He said: "They are hoping to sway the judge to rule in favour of their son's life by granting them permission to seek alternative treatment with medical experts specialising in the disease affecting Charlie - mitochondrial DNA depletion syndrome".
Charlie Gard has a rare genetic condition.
In April, Mr Justice Francis ruled that treating doctors at Great Ormond Street Hospital should be able to turn off Charlie's life support, and said he should not go overseas for further treatment.
Mr Justice Francis has challenged the couple to produce dramatically new evidence that the therapy they want to try in the USA has a chance of working.
Earlier this week, the boy's parents submitted a petition of over 350,000 signatures to the hospital, demanding that they be allowed to take him to the United States for treatment.
At the High Court this morning, Grant Armstrong, acting for the parents, told the judge he had been "in error" when previously assessing key medical evidence in Charlie's case.
The couple now want the High Court judge in London who made the initial ruling to carry out a fresh analysis of their case.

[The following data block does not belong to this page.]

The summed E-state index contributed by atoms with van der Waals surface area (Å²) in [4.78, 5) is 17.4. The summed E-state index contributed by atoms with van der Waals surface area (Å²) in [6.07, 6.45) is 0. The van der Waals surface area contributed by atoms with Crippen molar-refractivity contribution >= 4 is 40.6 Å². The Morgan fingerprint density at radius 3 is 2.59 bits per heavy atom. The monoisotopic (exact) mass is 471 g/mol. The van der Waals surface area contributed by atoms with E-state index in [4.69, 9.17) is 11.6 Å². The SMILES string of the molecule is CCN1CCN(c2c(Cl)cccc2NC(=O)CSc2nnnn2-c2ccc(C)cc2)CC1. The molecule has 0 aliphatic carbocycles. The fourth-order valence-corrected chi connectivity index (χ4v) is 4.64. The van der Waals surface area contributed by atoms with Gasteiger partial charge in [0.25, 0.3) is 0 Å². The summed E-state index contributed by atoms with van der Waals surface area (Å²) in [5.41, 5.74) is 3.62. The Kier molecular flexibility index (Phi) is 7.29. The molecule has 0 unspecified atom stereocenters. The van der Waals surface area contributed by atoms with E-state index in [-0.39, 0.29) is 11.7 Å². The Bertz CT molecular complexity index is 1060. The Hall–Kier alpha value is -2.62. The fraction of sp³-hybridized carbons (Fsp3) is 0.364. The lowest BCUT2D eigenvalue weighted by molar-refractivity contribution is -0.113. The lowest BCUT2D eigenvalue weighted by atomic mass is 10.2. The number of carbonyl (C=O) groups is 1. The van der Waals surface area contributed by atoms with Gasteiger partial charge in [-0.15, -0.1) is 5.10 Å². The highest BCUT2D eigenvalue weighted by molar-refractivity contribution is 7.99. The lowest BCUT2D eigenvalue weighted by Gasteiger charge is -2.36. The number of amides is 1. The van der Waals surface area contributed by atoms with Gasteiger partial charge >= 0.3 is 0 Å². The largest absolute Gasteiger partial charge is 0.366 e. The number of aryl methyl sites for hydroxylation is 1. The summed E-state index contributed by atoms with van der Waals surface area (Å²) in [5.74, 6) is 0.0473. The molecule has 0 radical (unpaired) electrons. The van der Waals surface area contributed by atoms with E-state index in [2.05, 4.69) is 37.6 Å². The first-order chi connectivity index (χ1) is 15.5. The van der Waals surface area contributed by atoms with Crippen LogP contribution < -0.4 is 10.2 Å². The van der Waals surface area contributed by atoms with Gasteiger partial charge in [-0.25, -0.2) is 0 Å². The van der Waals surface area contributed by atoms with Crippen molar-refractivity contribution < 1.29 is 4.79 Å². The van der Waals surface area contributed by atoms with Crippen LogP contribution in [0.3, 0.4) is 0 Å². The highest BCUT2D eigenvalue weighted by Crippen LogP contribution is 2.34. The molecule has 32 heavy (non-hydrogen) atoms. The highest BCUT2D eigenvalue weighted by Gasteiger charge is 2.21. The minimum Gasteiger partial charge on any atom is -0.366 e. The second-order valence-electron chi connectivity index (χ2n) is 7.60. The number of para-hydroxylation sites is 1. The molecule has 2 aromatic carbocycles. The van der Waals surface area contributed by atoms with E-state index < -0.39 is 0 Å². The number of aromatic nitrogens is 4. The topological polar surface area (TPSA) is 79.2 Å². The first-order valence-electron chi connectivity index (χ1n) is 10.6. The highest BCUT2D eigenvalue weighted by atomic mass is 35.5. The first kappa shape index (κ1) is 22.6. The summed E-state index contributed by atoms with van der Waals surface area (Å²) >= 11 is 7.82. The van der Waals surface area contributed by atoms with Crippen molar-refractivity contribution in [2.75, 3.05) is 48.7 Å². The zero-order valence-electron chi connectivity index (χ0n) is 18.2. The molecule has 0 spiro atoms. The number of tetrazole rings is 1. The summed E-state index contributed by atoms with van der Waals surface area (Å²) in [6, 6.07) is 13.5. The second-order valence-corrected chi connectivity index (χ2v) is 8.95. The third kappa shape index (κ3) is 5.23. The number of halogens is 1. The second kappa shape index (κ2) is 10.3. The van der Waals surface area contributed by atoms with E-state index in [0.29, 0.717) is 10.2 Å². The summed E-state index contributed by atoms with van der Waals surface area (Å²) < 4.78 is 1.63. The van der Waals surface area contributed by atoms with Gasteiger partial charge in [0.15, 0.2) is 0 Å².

The family lost their legal battle at the end of last month when the European Court of Human Rights upheld the British court's decision that a trip to the United States would cause unnecessary suffering.
Charlie's plight has touched people around the world and the family have received donations totalling more than £1.3 million to take him to the U.S. for therapy.
Mr Justice Francis, who ruled in April that ending life-support treatment would be in Charlie's best interests, said he could potentially revise his decision if "new and powerful" evidence came to light.
However, he warned that he will only consider allowing Charlie to go to therapy in the United States on the basis of new evidence, rather than arguments that have already been dismissed by himself and the Court of Appeal.